Refugees welcomed with local, national initiatives

The History Refugee Committee of UVic is hosting a silent auction fundraiser to sponsor a Syrian refugee family on Wednesday, Dec. 9 in the Michele Pujol Room in the Student Union Building (SUB) from 7 to 9:30 p.m. The charity auction showcases services including spa time and kayaking trips, while items range from art to pottery to restaurant gift certificates.

The History Refugee Committee is chaired by Drs. Elizabeth Vibert, Lynne Marks, and Martin Bunton. It involves more than a dozen history professors from the university, who formed the group out of frustration with the lack of commitment by the previous Conservative government to refugees. The committee believe that if they can change at least one family’s life, it will be a step in the right direction for Canada.

Marks said that initial attempts to generate donations have been successful; they’ve received $25 000 since September just from personal donations. However, Marks says that they need $52 000 in total to pay for the family of five’s food, rent, and furniture for a year “to help them get integrated [into Victoria].”

The new Liberal government is also interested in helping refugees reach safety. However, the government believes this altruism has to be balanced with security concerns. Following the Nov. 13 Paris attacks, PM Justin Trudeau announced a revised version of his resettlement plan that he’d promised during his election campaign.

In a Nov. 24 interview with CBC Radio, Trudeau said that instead of welcoming 25 000 refugees by the year’s end, they’ll be settled by the end of February 2016.

“The most important thing is to be able to reassure Canadians that absolutely everything is being done to keep Canadians safe,” said Trudeau. He wanted to “ensure that these refugees are welcomed as new Canadians, and not a cause for anxiety or division within the population.”

He further added: “We are not just resettling refugees, we are welcoming new Canadians.”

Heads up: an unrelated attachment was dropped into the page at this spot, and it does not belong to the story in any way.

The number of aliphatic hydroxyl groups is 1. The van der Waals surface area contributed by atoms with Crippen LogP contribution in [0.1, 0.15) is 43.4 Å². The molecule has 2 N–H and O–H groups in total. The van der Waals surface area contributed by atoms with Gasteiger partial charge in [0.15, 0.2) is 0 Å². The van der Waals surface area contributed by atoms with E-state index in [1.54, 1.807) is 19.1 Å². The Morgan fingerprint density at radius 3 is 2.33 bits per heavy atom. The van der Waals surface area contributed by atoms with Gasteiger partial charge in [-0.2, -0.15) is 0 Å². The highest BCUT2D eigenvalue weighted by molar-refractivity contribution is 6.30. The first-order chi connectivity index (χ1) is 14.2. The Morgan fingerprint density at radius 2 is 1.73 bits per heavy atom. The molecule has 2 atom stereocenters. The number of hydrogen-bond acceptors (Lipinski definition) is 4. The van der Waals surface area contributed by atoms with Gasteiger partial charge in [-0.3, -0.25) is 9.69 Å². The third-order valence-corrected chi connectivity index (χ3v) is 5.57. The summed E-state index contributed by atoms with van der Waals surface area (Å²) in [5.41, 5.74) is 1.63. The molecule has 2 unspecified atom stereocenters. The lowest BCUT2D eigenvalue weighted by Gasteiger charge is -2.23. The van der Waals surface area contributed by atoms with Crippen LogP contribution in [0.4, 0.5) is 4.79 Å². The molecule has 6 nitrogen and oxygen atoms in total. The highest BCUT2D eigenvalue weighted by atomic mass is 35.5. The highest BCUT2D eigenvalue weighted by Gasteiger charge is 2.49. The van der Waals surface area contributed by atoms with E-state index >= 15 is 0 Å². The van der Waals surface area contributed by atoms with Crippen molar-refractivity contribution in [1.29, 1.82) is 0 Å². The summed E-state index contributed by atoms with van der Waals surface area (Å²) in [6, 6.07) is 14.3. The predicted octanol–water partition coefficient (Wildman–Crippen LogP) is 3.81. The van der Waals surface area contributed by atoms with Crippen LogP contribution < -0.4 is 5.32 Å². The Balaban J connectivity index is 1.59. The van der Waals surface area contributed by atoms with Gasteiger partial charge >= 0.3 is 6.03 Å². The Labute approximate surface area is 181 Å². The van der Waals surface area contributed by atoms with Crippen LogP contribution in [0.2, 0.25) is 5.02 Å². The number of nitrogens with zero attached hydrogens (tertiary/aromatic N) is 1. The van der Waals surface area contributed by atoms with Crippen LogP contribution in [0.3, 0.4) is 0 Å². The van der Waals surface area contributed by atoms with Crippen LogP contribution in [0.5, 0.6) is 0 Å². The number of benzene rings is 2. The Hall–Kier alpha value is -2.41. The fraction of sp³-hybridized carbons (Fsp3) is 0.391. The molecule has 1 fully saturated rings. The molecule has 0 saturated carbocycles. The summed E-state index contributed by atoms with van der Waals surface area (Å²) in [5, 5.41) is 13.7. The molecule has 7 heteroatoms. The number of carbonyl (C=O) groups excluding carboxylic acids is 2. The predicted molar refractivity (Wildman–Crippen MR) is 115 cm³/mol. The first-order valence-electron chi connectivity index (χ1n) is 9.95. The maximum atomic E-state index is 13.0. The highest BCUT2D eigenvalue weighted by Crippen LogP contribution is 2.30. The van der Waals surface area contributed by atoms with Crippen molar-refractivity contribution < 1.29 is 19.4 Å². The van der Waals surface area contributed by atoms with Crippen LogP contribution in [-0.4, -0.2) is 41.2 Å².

The purpose of the delay in resettlement is to allow time for more in-depth background checks on the refugees.

While it might ease some concerns among Canadians about their possible association with terrorism, Vibert said it’s important to remember that refugees are not to blame for recent events.

“Refugees are not sowing mayhem in host countries,” Vibert said. “They are fleeing [it]. Only worse, that has torn apart their home countries and families.”

As further initiative, the committee is offering “gift donation cards” this Christmas: for $25 or more, people will receive a card that reads “Peace on Earth” and “In your honour [friend] has made a donation to welcome a Syrian refugee family to a new home in Canada.” Vibert says that giving these cards would be “a great alternative to . . . a token Christmas gift.”

Cards can be picked up starting from Nov. 30 from the History, Political Science, Geography, and Biology department offices. People can also donate and get their cards outside the Michele Pujol Room on Dec. 1. Lastly, a donor is currently offering to match donations made online or by cheque; those who donate soon will have their contributions doubled. Visit historyrefugee.org for more details.

The Dec. 9 auction will be held in the Michele Pujol Room of the SUB from 7–9:30 p.m. It is $10 for admission, $5 for students, and free for children under the age of 15. Free appetizers and a cash bar will be available.

Leave a Reply